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Thursday

Jeff Beck, The Sinatra of Instrumental Guitar?

Chairman of the Board


Hey! Why not? So, what got me thinking about this was news of an upcoming project by Jeff Beck and Rod Stewart-- see post at Nightwatcher's House of Rock.

This sort of story brings up various questions, at least for me, i.e. "Well, isn't Rod long done with Rock, and off to crooner land?" OR "Isn't Jeff always progressing forward, and therefor unlikely to wanna re-visit The Jeff Beck Group of 1967?"  I have other questions too, but they get silly...

Then it occurs to me that this could represent a progression for both artists, and that just maybe Rod Stewart's excursion into the great American Songbook has been preparing him for such a collaboration with perhaps the greatest interpreter of classic melodies for instrumental electric guitar. Much like Frank Sinatra, Jeff Beck has been proving himself in this area from his take on the Beatles' "She's a Woman" on Blow by Blow, up to the more recent "A Day in the Life" and "Somewhere Over the Rainbow". Does this make him a Sinatra of guitar for this age or what?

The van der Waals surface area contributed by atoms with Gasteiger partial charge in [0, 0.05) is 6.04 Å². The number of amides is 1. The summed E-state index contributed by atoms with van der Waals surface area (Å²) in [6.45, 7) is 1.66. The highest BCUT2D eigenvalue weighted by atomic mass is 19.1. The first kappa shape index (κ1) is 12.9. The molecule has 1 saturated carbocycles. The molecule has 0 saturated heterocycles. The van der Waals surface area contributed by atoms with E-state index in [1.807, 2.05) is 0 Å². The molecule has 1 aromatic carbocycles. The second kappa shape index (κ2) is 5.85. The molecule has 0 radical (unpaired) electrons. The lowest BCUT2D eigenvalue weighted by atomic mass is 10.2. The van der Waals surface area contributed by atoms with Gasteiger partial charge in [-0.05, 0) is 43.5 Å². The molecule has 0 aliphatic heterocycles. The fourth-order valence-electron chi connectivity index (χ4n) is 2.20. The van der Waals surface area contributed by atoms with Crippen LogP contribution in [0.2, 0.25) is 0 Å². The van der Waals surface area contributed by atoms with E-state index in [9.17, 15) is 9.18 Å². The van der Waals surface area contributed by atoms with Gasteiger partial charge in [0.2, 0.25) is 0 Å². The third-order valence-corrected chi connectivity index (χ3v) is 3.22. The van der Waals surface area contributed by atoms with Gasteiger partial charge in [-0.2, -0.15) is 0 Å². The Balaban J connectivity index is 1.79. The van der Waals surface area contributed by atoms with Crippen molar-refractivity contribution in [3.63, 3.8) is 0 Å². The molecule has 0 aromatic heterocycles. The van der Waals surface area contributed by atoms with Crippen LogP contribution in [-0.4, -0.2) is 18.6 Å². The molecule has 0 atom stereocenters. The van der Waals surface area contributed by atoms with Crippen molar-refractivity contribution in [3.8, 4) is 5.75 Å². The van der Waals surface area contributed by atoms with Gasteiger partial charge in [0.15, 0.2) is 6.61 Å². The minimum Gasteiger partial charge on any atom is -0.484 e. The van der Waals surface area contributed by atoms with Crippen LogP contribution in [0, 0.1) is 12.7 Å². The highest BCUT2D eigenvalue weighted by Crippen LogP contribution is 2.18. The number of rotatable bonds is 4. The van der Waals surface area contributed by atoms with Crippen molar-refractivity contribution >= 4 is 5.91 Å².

Also consider that JB is now well into his 60's, at which point Sinatra was no longer breaking new ground himself. Yeah, time keeps on tickin' kidz, now don't it! And what about Clapton... isn't he entitled to the "Chairman of the Board" nod? Well, perhaps in some symbolic context he is, however, Clapton hasn't broken new ground as a soloist since Wheels of Fire; since then maintaining a highly esteemed position as the standard bearer for Electric Blues Rock. Cool with me. Meanwhile Jeff Beck has been putting his signature edge on songs by Stevie Wonder, The Beatles, Charles Mingus, Harold Arlen... you get the idea. Jeff's 2010 release "Emotion and Commotion" has been nominated for 5 Grammys, the awarding of which comes up Feb. 13th. People wondering the ongoing "what if Jimi were still alive" thing, can find some clues in Emotion & Commotion. It's a milestone for electric guitar in an orchestral context your parents & grandparents couldn't have imagined.

In terms of musical interpretations, everybody knows that Jeff Beck does it his way, pretty much making him more C.O.B.-worthy than E.C. as broader melodic expression goes. Remember, Clapton didn't do "Cause We've Ended as Lovers", "Diamond Dust" or "Where Were You".

So what exactly does a Beck-Stewart collaboration hold? We'll just have to wait and see. We had a taste and perhaps a foreshadowing with the 80's "People Get Ready". An entire album should certainly get into some adventures in classic melody, enabling Boomers to finally say, "Hey! What the hell! We have grown up, and it's good!"

Get ready people!


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